We’ll have garden fare, craft beer and assorted other beverages, and free garden tours! Chris, and State Representative Donna Lasinski, will fill you in on all the Washtenaw Dems and our tireless representatives are doing to move Michigan forward. More info and the link to reserve or donate: https://www.washtenawdems.org/calendar/garden-party-fundraiser-keep-the-lights-on-at-the-wcdp/
Our DEMS CARE program is having a backpack and school supplies drive! Our hard-working WCDP office staff, led by Rae Ann Weymouth, have organized this to support the children of our community. Supplies can be dropped off at the WCDP office (call 734-879-0556 for hours & our address) or by contacting Kathy Wyatt at KatherineAWyatt@aol.com
After a very fruitful discussion in July, led by our Secretary, Josephine Rood, the Book Club has opted to continue the discussion in the August meeting. The group watched clips of a staged performance of highlights of the report, read by well-known actors and introduced by Bill Moyers. You can see it here:
The Investigation: A Search For the Truth in Ten Acts.
If you weren’t able to come last month, you are still welcome to join the discussion.
Links to the Report in several formats:
Here you can download a free PDF or a free AUDIO COPY of the report, or order a paper copy (you can also find copies at local bookstores) — scroll down a little to find the links to copies of the report:
Here you can find Barbara Slate’s Mueller Report in GRAPHIC NOVEL form (you can read it online, and/or order a paper copy):
Volunteers with the WCDP DEMS CARE Program helped tutor 2nd and 3rd graders at Erickson Elementary in Ypsilanti last year. The pilot program was very successful! We had ten tutors and 10 kids, along with the Director, our Caroline Nathan. All of the children’s reading levels improved up to a year in approximately 3 months. The school was thrilled. One little boy was so sad he didn’t want to celebrate at the final pizza party–he just wanted to continue. (A big thank you to volunteer and WCDP Outreach intern Edward Dance!)
We need more volunteers for this fall. You can help us increase the impact with just an an hour a week, from 3:30 pm to 4:30 pm (probably on Tuesdays), beginning near the end of September and following the school calendar. All training, materials and supervision are provided through Family Learning Institute, by reading expert Caroline Nathan. Please contact Kathy Wyatt at Katherineawyatt@aol.com
or call 734-678-8623. We are Democrats because we want to make the world better. This is a real-life, grassroots way to show people we care, while changing the future for 2nd and 3rd grade children.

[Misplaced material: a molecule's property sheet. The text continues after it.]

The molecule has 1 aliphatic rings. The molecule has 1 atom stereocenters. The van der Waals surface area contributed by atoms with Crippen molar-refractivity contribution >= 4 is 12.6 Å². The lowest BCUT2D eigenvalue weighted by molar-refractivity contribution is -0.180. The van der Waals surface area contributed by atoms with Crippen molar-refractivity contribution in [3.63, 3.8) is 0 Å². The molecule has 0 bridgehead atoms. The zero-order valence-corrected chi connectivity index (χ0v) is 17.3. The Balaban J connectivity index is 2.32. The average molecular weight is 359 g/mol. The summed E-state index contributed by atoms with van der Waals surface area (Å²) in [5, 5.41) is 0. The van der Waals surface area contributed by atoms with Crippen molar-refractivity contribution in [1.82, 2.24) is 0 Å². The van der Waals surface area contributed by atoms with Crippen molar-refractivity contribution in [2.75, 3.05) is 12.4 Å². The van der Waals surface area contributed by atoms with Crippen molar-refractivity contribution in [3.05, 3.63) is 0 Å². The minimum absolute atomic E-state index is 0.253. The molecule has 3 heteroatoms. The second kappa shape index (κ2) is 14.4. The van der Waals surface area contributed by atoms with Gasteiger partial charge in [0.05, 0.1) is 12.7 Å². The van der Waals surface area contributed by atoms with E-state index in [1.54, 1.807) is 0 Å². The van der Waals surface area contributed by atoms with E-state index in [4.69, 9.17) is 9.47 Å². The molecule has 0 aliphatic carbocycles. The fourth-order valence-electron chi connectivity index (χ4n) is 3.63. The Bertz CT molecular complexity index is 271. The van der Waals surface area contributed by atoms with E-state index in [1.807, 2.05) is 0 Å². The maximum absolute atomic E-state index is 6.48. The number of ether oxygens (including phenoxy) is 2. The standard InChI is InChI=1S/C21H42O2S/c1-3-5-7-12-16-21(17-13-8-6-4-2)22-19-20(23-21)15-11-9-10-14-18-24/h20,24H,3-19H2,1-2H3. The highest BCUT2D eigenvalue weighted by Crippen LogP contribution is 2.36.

Wendy Watson, a life-long progressive activist with deep roots in many different political, environmental, and social justice communities, died on Wednesday, July 10, 2019, after years of struggle against lung cancer. She would have turned 73 on July 16th.
Her daughter, Amy Julia Cheyfitz, has arranged a memorial service in honor of Wendy’s life and accomplishments on Saturday, August 3rd, at the First Unitarian Universalist Congregation of Ann Arbor (4001 Ann Arbor-Saline Road), at 10:00 AM. Amy writes, “If you have photos you would like to contribute to a slideshow or display, email them to [me at] AmyJuliaCheyfitz@gmail.com. In lieu of flowers, please consider making a donation to a local organization advocating and working towards reproductive and social justice.”
Wendy was a node person, someone who connected many seemingly disparate individuals and groups through her activism and her graciousness. If you were involved with the peace movement, the nuclear freeze campaign, reproductive rights battles, sustainable agriculture, LGBTQ equality, gun control, or any other organized progressive activity of the past 40 years in Detroit or Ann Arbor on behalf of equality, justice, and human rights, you’re likely to have known Wendy. A short, incomplete roll call of the groups she supported in multiple ways would include the Cranbrook Peace Foundation; the Michigan Coalition for Human Rights; Growing Hope; Obama for America; and the Cobblestone Farm Market. For many years, including 2019, she was a “headhunter” for the Buck Dinner, an annual fundraiser for leftists and progressives in metro Detroit. At an event like that, Wendy would be in her element since she probably knew just about everyone in attendance no matter whose table they joined. She would also have enjoyed the irony of a staunch vegetarian like her boosting an event that began with the shared bounty of a successful deer hunt.